In Patients With Severe Alcoholic Hepatitis, Prednisolone Increases Susceptibility to Infection and Infection-Related Mortality, and Is Associated With High Circulating Levels of Bacterial DNA.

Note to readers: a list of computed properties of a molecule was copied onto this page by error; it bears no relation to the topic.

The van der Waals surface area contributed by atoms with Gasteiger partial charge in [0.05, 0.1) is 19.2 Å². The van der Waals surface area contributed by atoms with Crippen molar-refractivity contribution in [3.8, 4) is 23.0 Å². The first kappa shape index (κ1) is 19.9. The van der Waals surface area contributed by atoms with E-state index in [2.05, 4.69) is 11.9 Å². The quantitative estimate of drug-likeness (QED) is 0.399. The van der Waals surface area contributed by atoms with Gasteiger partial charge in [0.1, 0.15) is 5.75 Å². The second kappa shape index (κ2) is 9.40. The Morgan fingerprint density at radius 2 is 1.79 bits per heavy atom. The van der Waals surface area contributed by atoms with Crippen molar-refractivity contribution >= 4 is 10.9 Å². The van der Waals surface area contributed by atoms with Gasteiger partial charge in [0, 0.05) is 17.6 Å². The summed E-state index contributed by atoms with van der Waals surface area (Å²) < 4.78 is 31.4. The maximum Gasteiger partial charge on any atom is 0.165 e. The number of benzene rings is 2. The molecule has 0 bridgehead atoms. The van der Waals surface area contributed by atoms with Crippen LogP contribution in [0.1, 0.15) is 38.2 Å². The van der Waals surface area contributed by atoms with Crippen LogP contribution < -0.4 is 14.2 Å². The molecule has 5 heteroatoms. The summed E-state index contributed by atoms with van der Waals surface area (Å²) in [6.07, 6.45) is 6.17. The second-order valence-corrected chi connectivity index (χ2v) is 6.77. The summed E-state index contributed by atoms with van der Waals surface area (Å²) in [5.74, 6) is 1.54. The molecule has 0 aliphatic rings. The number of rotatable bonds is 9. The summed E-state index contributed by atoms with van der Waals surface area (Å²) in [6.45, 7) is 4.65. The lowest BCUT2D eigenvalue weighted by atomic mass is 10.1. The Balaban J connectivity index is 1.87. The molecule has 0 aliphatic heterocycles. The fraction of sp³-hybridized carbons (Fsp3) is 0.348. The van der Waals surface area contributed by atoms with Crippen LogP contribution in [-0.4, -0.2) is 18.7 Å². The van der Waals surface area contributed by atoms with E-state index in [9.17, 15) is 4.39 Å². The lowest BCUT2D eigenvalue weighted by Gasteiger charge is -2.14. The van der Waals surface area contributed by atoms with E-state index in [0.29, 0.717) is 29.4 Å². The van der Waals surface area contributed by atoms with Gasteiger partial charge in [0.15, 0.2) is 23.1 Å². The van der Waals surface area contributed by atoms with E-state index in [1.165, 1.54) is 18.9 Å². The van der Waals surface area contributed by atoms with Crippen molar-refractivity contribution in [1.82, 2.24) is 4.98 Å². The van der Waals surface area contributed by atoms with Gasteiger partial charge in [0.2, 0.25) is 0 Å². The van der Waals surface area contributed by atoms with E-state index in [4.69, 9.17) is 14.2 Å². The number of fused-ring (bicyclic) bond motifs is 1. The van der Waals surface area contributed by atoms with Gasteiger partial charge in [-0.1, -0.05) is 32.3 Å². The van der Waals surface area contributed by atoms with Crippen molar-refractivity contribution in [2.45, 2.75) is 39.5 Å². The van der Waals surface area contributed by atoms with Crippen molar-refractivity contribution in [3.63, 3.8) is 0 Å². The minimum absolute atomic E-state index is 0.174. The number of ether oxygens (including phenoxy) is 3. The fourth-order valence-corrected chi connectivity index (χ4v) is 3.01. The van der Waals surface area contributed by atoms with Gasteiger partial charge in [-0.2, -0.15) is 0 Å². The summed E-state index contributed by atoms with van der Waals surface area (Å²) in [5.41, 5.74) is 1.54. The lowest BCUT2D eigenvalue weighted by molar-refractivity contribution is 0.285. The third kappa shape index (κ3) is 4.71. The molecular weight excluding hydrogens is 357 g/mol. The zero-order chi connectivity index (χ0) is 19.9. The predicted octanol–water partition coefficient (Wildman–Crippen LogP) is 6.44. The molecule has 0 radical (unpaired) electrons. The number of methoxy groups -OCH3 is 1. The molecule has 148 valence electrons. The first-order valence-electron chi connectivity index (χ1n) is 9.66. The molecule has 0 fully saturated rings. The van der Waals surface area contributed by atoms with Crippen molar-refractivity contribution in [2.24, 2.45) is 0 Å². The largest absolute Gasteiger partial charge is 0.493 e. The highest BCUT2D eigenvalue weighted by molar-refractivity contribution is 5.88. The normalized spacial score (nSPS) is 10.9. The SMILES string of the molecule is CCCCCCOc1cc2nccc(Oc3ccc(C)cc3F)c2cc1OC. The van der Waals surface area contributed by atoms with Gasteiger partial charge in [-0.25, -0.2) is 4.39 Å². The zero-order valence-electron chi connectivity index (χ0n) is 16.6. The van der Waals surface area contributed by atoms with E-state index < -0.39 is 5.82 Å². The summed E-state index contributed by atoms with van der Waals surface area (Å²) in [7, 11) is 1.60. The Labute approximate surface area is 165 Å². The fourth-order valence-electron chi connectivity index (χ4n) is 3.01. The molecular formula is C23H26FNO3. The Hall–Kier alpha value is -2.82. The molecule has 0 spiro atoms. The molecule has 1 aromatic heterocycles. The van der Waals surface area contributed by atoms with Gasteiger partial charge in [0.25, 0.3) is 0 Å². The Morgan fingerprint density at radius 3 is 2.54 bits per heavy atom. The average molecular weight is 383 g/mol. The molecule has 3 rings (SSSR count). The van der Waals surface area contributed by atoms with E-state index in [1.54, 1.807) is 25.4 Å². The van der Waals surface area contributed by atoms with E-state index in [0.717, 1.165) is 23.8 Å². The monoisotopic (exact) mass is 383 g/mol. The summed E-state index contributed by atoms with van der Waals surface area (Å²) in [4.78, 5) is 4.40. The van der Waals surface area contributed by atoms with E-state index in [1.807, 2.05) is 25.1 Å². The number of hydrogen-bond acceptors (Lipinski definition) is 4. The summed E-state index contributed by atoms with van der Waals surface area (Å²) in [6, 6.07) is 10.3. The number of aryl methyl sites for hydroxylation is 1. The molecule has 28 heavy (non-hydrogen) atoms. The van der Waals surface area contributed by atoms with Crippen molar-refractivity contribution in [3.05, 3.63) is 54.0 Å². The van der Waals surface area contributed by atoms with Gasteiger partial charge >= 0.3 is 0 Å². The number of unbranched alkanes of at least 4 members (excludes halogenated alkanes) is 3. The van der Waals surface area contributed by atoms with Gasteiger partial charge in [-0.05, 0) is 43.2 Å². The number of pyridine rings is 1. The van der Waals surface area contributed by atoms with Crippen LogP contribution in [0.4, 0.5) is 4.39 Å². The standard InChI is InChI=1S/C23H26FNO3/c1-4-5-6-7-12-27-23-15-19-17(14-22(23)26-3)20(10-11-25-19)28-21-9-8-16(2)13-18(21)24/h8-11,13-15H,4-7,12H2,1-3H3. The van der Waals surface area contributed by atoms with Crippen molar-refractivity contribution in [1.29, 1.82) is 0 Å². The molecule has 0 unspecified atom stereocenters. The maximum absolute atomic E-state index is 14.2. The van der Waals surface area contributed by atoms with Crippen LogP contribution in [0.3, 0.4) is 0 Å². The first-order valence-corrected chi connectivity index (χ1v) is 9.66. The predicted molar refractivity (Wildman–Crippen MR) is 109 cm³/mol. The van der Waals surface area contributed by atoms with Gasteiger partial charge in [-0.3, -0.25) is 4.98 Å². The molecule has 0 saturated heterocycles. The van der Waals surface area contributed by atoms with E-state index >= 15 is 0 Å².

BACKGROUND & AIMS: Infections are common in patients with severe alcoholic hepatitis (SAH), but little information is available on how to predict their development or their effects on patients. Prednisolone is advocated for treatment of SAH, but can increase susceptibility to infection. We compared the effects of infection on clinical outcomes of patients treated with and without prednisolone, and identified risk factors for development of infection in SAH. METHODS: We analyzed data from 1092 patients enrolled in a double-blind placebo-controlled trial to evaluate the efficacy of treatment with prednisolone (40 mg daily) or pentoxifylline (400 mg 3 times each day) in patients with SAH. The 2 × 2 factorial design led to 547 patients receiving prednisolone; 546 were treated with pentoxifylline. The trial was conducted in the United Kingdom from January 2011 through February 2014. Data on development of infection were collected at evaluations performed at screening, baseline, weekly during admission, on discharge, and after 90 days. Patients were diagnosed with infection based on published clinical and microbiologic criteria. Risk factors for development of infection and effects on 90-day mortality were evaluated separately in patients treated with prednisolone (n = 547) and patients not treated with prednisolone (n = 545) using logistic regression. Pre treatment blood levels of bacterial DNA (bDNA) were measured in 731 patients. RESULTS: Of the 1092 patients in the study, 135 had an infection at baseline, 251developed infections during treatment, and 89 patients developed an infection after treatment. There was no association between pentoxifylline therapy and the risk of serious infection (P = .084), infection during treatment (P = .20), or infection after treatment (P = .27). Infections classified as serious were more frequent in patients treated with prednisolone (odds ratio [OR], 1.27; 95% confidence interval [CI], 1.27-2.92; P = .002). There was no association between prednisolone therapy and infection during treatment (OR, 1.04; 95% CI, 0.78-1.37; P = .80). However, a higher proportion (10%) of patients receiving prednisolone developed an infection after treatment than of patients not given prednisolone (6%) (OR, 1.70; 95% CI, 1.07-2.69; P = .024). Development of infection was associated with increased 90-day mortality in patients with SAH treated with prednisolone, independent of model for end-stage liver disease or Lille score (OR, 2.46; 95% CI, 1.41-4.30; P = .002). High circulating bDNA predicted infection that developed within 7 days of prednisolone therapy, independent of Model for End-Stage Liver Disease and white blood cell count (OR, 4.68; 95% CI, 1.80-12.17; P = .001). In patients who did not receive prednisolone, infection was not independently associated with 90-day mortality (OR, 0.94; 95% CI, 0.54-1.62; P = .82) or levels of bDNA (OR, 0.83; 95% CI, 0.39-1.75; P = .62). CONCLUSIONS: Patients with SAH given prednisolone are at greater risk for developing serious infections and infections after treatment than patients not given prednisolone, which may offset its therapeutic benefit. Level of circulating bDNA before treatment could identify patients at high risk of infection if given prednisolone; these data could be used to select therapies for patients with SAH. EudraCT no: 2009-013897-42; Current Controlled Trials no: ISRCTN88782125.
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